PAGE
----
Martin Wolff,
(Etherean, 2006)

Martin Wolff possesses a gift to be admired. He is a Westerner able to do Eastern things without losing much in the translation. I am just so proud of Wolff and his CD Shakti-Bhakti. Instead of the usual ersatz, bogus, hyped-up amalgams of parodies of ancient wisdom traditions, Wolff has -- surprise! -- rendered faithfully some Vedic chanting, literally, to a tee!

Behind this praise is a personal backdrop of experience with and knowledge of Vedic chanting. Several years ago, I made the acquaintance of Yogi Viswanathan, a yogi, at the India Society of Worcester's (Massachusetts) annual India Day celebration, held around the time of Indian Independence Day. He had a yoga camp for children and teens and a book on yoga illustrated with poses by his students. I enjoyed his company and he mine, pleased to find a Westerner interested in yoga to the degree I was.

He invited me to a rare experience, a kind of "Bible camp" for Hindus! There was a "mission" convening to explore and celebrate the teachings of their swami, the venerable Swami Chinmayananda. While there, I saw a table at which music tapes were being sold. I asked the yogi to suggest some genuine Vedic chanting to me. He picked out two or three wonderful tapes, including Rudram Chamakam and, especially, the verses of Adi Shankara, the foremost proponent of Advaita Vedanta philosophy, whose verses (stotras) were chanted by a Swami Brahmananda. The Rudram Chamakam sound quality was somewhat less pleasing as it seemed to be recorded in an actual stone mandir or temple in India where there was a considerable echo.

That's the thing that struck me first about the authenticity of Wolff's CD. He even phased a second track behind himself that almost completely parallels the sound of the echo in that temple in India where the Rudram Chamakam, one of the oldest religious works, was recorded. Amazing! Uncanny! A brilliant stroke of authenticity.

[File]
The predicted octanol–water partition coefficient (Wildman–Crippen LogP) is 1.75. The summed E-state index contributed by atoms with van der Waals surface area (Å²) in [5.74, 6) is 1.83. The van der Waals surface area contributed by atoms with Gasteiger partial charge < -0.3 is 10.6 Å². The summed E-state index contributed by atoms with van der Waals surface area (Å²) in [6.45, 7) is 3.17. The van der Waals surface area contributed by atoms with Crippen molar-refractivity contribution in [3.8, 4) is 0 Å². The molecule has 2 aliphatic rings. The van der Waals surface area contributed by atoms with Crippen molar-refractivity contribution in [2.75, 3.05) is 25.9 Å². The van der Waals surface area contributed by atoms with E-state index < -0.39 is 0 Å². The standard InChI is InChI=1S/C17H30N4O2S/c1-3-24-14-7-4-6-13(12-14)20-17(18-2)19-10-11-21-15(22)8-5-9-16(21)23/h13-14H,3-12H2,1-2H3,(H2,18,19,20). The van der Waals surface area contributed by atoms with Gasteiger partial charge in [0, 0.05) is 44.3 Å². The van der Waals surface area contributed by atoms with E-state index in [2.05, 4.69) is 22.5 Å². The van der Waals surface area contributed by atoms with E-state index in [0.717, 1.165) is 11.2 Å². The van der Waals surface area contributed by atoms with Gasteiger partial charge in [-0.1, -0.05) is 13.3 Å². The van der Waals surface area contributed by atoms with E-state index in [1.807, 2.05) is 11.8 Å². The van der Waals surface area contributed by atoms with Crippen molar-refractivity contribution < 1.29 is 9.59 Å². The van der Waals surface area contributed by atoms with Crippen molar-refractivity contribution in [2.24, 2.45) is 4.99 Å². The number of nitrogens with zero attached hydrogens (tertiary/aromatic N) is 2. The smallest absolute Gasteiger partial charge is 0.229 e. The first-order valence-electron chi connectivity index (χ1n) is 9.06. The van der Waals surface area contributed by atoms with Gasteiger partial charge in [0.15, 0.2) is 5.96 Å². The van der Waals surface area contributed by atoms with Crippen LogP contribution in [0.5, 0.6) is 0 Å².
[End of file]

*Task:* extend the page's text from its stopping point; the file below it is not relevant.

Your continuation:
Wolff learned from a bonafide spiritual authority, so it is no wonder. But instead of the usual new-age garbage we are subjected to in every venue from Wal-Mart to roadside convenience stores, this was the real thing!

But first a bit about Sanskrit and why this CD is much more than simply music. It is voiced well by Karan Singh in his article, "Sanskrit, Our Crowning Glory," in which he says, "First, as a classical language, Sanskrit is recognised as being among the most remarkable to have emerged anywhere on this planet during the entire course of human history. Its grammatical structure is so exquisite, and its sonic quality so superb, that it is universally recognised as representing a high watermark of human linguistics."

Lore has it that Sanskrit was given by the gods that we might understand the universe and its ways. So a Vedic chant in Sanskrit is more than simply some music and lyrics. It conveys a kind of energy; it creates a pathway to something else. The chanting, too, being quite specific in its modality, is said to be inductive of an effect. As an example, consider the phrase from the Krishna consciousness book featuring interviews with George Harrison titled Chant & Be Happy.

Wolff, in this notable success of a work, even humbly submits the following sentence, evidential of his enormous respect and understanding of his work and its predecessors and a great tradition of ancient wisdom: "All Vedic chants (words and pitches) are according to Vedic tradition, as taught by Dr. Srinivasan Yegnasubramanian, except that any errors are attributable to Martin Wolff." So add humility to the roster of this artist's attributes.

All vocals are by Wolff as well, except the "Shantih Mantra" by Billee Wolff. Wolff can be heard playing the tamboura (a traditional drone instrument) behind some cuts and in an introduction to them. Wolff himself has used only traditional chants except in the 9th and 14th cuts. The 9th is attributed to the great Hindu saint, Bhagavan Shri Ramana Maharshi, who propounded the method of Self Inquiry, a philosophical pathway to self-realization and liberation. The 14th cut is Wolff's own work.

If you want to hear the real thing -- but wait! -- this is the real thing. Let's rephrase that. If you want to compare Wolff's work to that of Easterners, you can hear the sounds and many of the words on the works of Swami Brahmananda, as well the works of the Brahmacharis of Sandeepany, Bombay such as another chanting of Rudram Chamakam. Two of my personal favorites are The Adi Sankara Stotrams of Swami Brahmananda, Parts I and II, especially "Thotakashtakam."

To Martin Wolff it should be said, "Well done, thou good and faithful servant."

review by
John Cross

15 December 2007

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